The net result is longer working hours and a drained workforce. And while organisations are quick to recognise the problem, the solution is not as easy to identify.
Investments in training are often based on the belief that it is beneficial. But given the amount of money thrown at developing leadership, questions about its effectiveness are valid and needed.
Research by the Chartered Management Institute has shown how management development improves organisational performance. But it suggests that improvements can only be achieved if the development programme is a clear organisational priority, with senior management teams taking responsibility for implementation.
Development must be linked to business strategy – the aim should be to build competence and behaviours that will help individuals in their current roles, as well as their careers as a whole. The best way to monitor this is by benchmarking and mapping training needs against nationally recognised standards.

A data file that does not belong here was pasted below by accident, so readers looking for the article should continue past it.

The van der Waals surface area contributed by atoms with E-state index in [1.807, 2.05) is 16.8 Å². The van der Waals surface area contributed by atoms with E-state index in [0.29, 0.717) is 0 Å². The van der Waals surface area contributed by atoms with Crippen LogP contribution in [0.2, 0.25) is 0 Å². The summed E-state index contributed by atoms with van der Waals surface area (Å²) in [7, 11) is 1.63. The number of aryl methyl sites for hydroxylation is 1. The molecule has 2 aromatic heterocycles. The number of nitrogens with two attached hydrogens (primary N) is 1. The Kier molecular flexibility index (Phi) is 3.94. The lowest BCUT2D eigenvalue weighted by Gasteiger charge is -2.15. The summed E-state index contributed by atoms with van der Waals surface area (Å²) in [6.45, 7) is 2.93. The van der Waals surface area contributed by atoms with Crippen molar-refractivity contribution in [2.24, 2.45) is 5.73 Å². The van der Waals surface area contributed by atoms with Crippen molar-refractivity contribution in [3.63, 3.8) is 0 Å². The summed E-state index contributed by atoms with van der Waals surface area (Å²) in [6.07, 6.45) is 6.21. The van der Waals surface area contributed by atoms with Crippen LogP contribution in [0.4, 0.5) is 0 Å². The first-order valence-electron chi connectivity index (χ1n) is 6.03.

Over the past two years, we have developed a new set of national occupational standards (NOS) for management and leadership. They cover six key areas – managing self, personal skills, providing direction, facilitating change, working with people, using resources, and achieving results – and 47 skills topics, including innovation, risk management and diversity.
From a practical point-of-view, the NOS provide clarity about the value of learning from management qualifications. With employers reporting that one in three managers is not performing effectively in their job, organisations can now monitor performance and focus on behaviours that underpin effective performance and productivity.
For the first time, the NOS explicitly link behaviour to a manager’s ability to deliver on business outcomes. They reflect what many employers know to be true – that the soft skills managers bring to their role are as important as their hard technical skills.
David Weaver is head of the management standards centre at the Chartered Management Institute
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